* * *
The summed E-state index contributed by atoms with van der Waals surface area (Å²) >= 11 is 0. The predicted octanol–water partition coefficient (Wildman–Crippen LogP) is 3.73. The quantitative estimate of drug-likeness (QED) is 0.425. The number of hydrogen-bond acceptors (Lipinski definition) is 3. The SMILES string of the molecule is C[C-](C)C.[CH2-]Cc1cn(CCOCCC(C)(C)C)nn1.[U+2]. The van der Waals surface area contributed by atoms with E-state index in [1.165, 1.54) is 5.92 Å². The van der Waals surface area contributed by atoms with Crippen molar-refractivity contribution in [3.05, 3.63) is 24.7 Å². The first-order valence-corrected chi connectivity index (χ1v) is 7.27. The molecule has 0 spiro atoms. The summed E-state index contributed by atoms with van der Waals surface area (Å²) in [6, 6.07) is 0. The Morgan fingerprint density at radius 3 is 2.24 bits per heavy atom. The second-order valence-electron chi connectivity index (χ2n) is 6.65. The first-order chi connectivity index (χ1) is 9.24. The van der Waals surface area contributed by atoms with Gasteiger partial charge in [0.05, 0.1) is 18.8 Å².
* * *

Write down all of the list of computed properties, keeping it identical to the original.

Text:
The summed E-state index contributed by atoms with van der Waals surface area (Å²) >= 11 is 0. The predicted octanol–water partition coefficient (Wildman–Crippen LogP) is 3.73. The quantitative estimate of drug-likeness (QED) is 0.425. The number of hydrogen-bond acceptors (Lipinski definition) is 3. The SMILES string of the molecule is C[C-](C)C.[CH2-]Cc1cn(CCOCCC(C)(C)C)nn1.[U+2]. The van der Waals surface area contributed by atoms with E-state index in [1.165, 1.54) is 5.92 Å². The van der Waals surface area contributed by atoms with Crippen molar-refractivity contribution in [3.05, 3.63) is 24.7 Å². The first-order valence-corrected chi connectivity index (χ1v) is 7.27. The molecule has 0 spiro atoms. The summed E-state index contributed by atoms with van der Waals surface area (Å²) in [6, 6.07) is 0. The Morgan fingerprint density at radius 3 is 2.24 bits per heavy atom. The second-order valence-electron chi connectivity index (χ2n) is 6.65. The first-order chi connectivity index (χ1) is 9.24. The van der Waals surface area contributed by atoms with Gasteiger partial charge in [0.05, 0.1) is 18.8 Å².